In 1998, a coalition German government proposed that NATO revisit its first-use posture, and Canada’s foreign minister likewise expressed support for the idea, but these overtures were rejected by the United States, France, and the UK (Arms Control Association 1998).  Meanwhile, the Russian Federation itself had disavowed in 1993 the Soviet Union’s stated policy of no first use, noting that the conventional military balance in Europe had drastically shifted in NATO’s favor (Schmemann 1993).

US Nuclear Posture Reviews issued in 2002 and 2010 again declined to embrace no first use. Late in the Obama administration, however, journalists reported that President Obama was giving serious consideration to no first use as one of a number of possibilities for advancing, at the end of his tenure, the vision, which he had enunciated in Prague in April 2009, for reducing the salience of nuclear weapons in international affairs (Rogin 2016). This possibility elicited a flood of articles by senior arms control advocates and military officials encouraging Obama to embrace no first use (Cartright and Blair 2016; Perry 2016; Reif and Kimball 2016; Thakur 2016), as well as counterattacks proposing rejection of the idea (Payne 2016; Sestanovich 2016). In the end, Obama did not announce a change in US first-use policy, reportedly because of concerns expressed by allies (Fetter and Wolfsthal 2018). Even so, Vice President Biden said in his final national-security speech that it “is hard to envision a plausible scenario in which the first use of nuclear weapons by the United States would be necessary or make sense” (Biden 2017).

How my Gen Z students learned to start worrying and dismantle the Bomb

To no one’s great surprise, the Nuclear Posture Review issued under President Trump in 2018 once again reaffirmed the policy of first use if necessary, explicitly citing its purported usefulness against both nonnuclear and nuclear threats (DoD 2018).

The case in favor of a change in US nuclear policy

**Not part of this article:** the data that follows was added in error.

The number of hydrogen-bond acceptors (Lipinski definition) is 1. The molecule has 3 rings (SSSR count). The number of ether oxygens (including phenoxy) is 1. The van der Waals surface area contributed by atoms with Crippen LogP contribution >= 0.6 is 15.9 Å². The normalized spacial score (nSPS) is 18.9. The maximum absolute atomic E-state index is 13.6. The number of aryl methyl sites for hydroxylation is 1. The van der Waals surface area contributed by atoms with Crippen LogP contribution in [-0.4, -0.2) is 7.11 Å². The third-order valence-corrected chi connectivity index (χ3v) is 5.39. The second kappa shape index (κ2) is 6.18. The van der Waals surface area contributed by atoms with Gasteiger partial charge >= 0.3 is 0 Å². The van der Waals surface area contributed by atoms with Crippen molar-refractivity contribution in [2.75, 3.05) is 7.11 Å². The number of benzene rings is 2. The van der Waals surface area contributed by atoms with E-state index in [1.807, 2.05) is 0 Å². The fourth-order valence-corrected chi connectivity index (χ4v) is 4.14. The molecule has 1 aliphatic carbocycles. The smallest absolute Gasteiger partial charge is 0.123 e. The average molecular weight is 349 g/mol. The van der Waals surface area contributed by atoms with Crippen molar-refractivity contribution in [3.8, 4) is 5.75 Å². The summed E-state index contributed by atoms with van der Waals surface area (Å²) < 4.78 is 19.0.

Among the many arguments that support changing US nuclear weapons policy to a no-first-use stance, five stand out in my mind as so strong, when taken together, as to be dispositive.

With respect to nonproliferation. When the country with the most capable conventional forces the world has ever seen insists that it nonetheless needs nuclear weapons to deter and respond to non‐nuclear attacks, it is logically conceding, to any country that fears or professes to fear attack by another, the right to acquire its own nuclear weapons to deter or respond to such attacks. The US stance of “first use if we think we need to” undermines, in the eyes of most of the world, any moral authority the United States might wish to assert against the acquisition of nuclear weapons by others. And if potential adversaries that don’t possess nuclear weapons think the United States would use nuclear weapons against their conventional forces or in retaliation for an actual (or suspected!) chemical or biological attack, that can only increase their incentive to acquire nuclear weapons of their own.

With respect to the benefits of not seeking to make US first use credible. When the United States deploys nuclear weapons of types and in postures intended to make first‐use credible, it not only incentivizes non‐nuclear‐armed potential adversaries to get their own nuclear weapons; it also incentivizes this country’s nuclear‐armed potential foes to upgrade their nuclear forces to deny the United States any first‐use advantage (or to gain such an advantage for themselves). As the Cold War demonstrated, this syndrome drives a potentially endless cycle of action and reaction, compounded by worst‐case assessment on both sides. This arms racing is not only endlessly costly; it can actually increase the danger that a crisis will escalate to nuclear war when one side or the other perceives it would be better off going first.

Against the argument that allies will oppose no first use. The argument that Germany, Japan, and South Korea would necessarily resist and resent a US shift to a no‐first‐use policy and posture—and indeed might be propelled into acquiring their own nuclear deterrent—is questionable.

First of all, nobody is proposing that the US nuclear umbrella deterring nuclear threats or attacks against US allies would be withdrawn under no first use. To misunderstand this reality is to conflate the two forms of extension in the term “extended deterrence”: extension of the nuclear umbrella to protect allies, as opposed to extension to cover nonnuclear threats. It’s the latter form of extended deterrence, extension to non‐nuclear threats, that would be renounced under no first use. The United States should be crystal clear in reassuring its allies—and reminding potential adversaries—on this point.